With the WNBA’s 23rd regular season just over a week away, the league has selected its replacement for Lisa Borders. The position vacated by Borders, who stepped down as president of the WNBA in October 2018, had been unfilled until Wednesday, May 15 when the league announced it made Cathy Engelbert the league’s first-ever commissioner.
1. Engelbert Comes From a Big Family
Engelbert, 54, is one of eight children. She has five brothers and two sisters. Her father was an IT manager and her mother a medical practice administrator. The family lived in Collingswood, N.J. Engelbert hasn’t kept up the tradition of having a big family, as the mother of just two. She makes her home in Berkeley Heights, N.J.
2. Engelbert Was a Collegiate Athlete
Engelbert is familiar with playing the game of basketball at a high level. Engelbert got her college education at Lehigh University, from which she graduated in 1986 with a degree in accounting. During her time at Lehigh, she was the captain of the women’s basketball and lacrosse teams. Her basketball coach at Lehigh was current Notre Dame head coach Muffet McGraw who has won two national titles with the Fighting Irish. After graduation, she became certified as a CPA and worked in the accounting field until she began climbing the corporate ladder.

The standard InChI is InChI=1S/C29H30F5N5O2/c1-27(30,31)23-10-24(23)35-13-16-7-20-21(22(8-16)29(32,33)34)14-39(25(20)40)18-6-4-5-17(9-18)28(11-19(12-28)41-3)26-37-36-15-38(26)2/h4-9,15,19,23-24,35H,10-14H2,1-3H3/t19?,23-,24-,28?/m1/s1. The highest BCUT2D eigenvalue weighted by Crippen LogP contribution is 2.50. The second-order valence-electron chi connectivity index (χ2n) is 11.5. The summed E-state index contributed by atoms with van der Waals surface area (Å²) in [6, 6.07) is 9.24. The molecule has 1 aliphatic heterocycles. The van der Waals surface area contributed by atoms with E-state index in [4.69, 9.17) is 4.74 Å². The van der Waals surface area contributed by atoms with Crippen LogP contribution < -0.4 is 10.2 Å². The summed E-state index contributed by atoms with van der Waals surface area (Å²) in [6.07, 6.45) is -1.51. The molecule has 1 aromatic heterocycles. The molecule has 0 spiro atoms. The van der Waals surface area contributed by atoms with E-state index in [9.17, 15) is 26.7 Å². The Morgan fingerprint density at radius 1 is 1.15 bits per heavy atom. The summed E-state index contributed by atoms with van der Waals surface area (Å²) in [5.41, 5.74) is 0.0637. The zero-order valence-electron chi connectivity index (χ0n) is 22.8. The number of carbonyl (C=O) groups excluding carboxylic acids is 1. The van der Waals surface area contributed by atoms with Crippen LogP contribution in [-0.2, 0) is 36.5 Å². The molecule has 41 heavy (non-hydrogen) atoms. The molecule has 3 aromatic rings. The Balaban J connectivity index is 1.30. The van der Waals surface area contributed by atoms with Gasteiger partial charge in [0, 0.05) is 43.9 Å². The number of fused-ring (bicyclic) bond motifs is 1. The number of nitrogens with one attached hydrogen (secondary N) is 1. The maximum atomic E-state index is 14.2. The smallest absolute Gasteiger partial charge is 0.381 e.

3. Engelbert Broke Ground in Business
Before being named the WNBA’s first commissioner, Engelbert was the first woman in another position. In February of 2015, Engelbert was named the first female CEO of Delotitte. Deloitte is a company that provides financial services to large companies and one of the four largest firms in the financial services industry. Under Engelbert, Deloitte’s revenue grew to over $19 billion. Prior to being named the CEO of the entire Deloitte company, she served as the CEO of one of Delottie’s subsidiaries, Deloitte & Touche, LLP. She had been with Delottie since her accounting certification in 1986.
4. Engelbert Enters the WNBA at an Interesting Time
The WNBA is about to start its 23rd season but its last under the framework of the current collective bargaining agreement. The WNBA players association opted out of the current CBA during the past offseason. At the forefront of the reasons the players opted out is their compensation. As a group, the WNBA players only receive about 20 percent of the revenue the league brings in. Because of the meager salaries, many players also play in Europe during the WNBA offseason to supplement their incomes. It will be one of Engelbert’s first tasks to negotiate a new CBA and avoid a work stoppage delaying the 2020 season.
5. Engelbert Was Listed in Fortune’s Most Powerful Women Top 20
In the most recent ranking of Fortune’s Most Powerful Women, Engelbert was ranked 18th. That was a drop of two places from the previous ranking, which pegged her 16th in 2017. The reason for the drop was probably the pending expiration of her term as Deloitte’s CEO, for which she had not been renominated.
In Engelbert, the WNBA has gotten a proven revenue generator and leader. If she can continue to build the league and achieve labor peace, she will have had the same success in her role for the WNBA as she has had at her other professional endeavors.